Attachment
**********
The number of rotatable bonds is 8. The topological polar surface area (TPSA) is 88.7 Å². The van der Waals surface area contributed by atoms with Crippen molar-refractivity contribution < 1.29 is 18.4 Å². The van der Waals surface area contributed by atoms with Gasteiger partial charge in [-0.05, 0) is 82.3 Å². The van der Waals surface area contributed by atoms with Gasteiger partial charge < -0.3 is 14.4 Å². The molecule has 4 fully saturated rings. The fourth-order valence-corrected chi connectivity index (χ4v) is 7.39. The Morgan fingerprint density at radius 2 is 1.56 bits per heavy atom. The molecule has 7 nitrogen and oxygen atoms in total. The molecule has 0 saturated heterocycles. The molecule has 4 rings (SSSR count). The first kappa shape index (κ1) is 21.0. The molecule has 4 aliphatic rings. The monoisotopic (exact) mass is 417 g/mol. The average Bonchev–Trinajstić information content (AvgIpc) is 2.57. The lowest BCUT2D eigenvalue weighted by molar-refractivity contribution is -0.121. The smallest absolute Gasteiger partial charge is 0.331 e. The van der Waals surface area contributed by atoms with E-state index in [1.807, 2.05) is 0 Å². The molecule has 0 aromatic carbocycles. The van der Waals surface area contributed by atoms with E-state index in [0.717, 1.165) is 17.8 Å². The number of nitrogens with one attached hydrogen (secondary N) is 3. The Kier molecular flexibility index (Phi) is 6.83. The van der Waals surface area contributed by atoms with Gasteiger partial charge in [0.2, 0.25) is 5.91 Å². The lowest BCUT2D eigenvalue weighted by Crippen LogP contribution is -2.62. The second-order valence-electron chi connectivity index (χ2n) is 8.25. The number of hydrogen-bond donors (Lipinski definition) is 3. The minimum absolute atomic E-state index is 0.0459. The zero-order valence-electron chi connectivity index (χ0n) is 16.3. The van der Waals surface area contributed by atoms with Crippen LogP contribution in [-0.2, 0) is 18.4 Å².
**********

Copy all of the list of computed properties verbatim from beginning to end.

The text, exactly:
The number of rotatable bonds is 8. The topological polar surface area (TPSA) is 88.7 Å². The van der Waals surface area contributed by atoms with Crippen molar-refractivity contribution < 1.29 is 18.4 Å². The van der Waals surface area contributed by atoms with Gasteiger partial charge in [-0.05, 0) is 82.3 Å². The van der Waals surface area contributed by atoms with Gasteiger partial charge < -0.3 is 14.4 Å². The molecule has 4 fully saturated rings. The fourth-order valence-corrected chi connectivity index (χ4v) is 7.39. The Morgan fingerprint density at radius 2 is 1.56 bits per heavy atom. The molecule has 7 nitrogen and oxygen atoms in total. The molecule has 0 saturated heterocycles. The molecule has 4 rings (SSSR count). The first kappa shape index (κ1) is 21.0. The molecule has 4 aliphatic rings. The monoisotopic (exact) mass is 417 g/mol. The average Bonchev–Trinajstić information content (AvgIpc) is 2.57. The lowest BCUT2D eigenvalue weighted by molar-refractivity contribution is -0.121. The smallest absolute Gasteiger partial charge is 0.331 e. The van der Waals surface area contributed by atoms with E-state index in [1.807, 2.05) is 0 Å². The molecule has 0 aromatic carbocycles. The van der Waals surface area contributed by atoms with E-state index in [0.717, 1.165) is 17.8 Å². The number of nitrogens with one attached hydrogen (secondary N) is 3. The Kier molecular flexibility index (Phi) is 6.83. The van der Waals surface area contributed by atoms with Gasteiger partial charge in [0.2, 0.25) is 5.91 Å². The lowest BCUT2D eigenvalue weighted by Crippen LogP contribution is -2.62. The second-order valence-electron chi connectivity index (χ2n) is 8.25. The number of hydrogen-bond donors (Lipinski definition) is 3. The minimum absolute atomic E-state index is 0.0459. The zero-order valence-electron chi connectivity index (χ0n) is 16.3. The van der Waals surface area contributed by atoms with Crippen LogP contribution in [-0.2, 0) is 18.4 Å².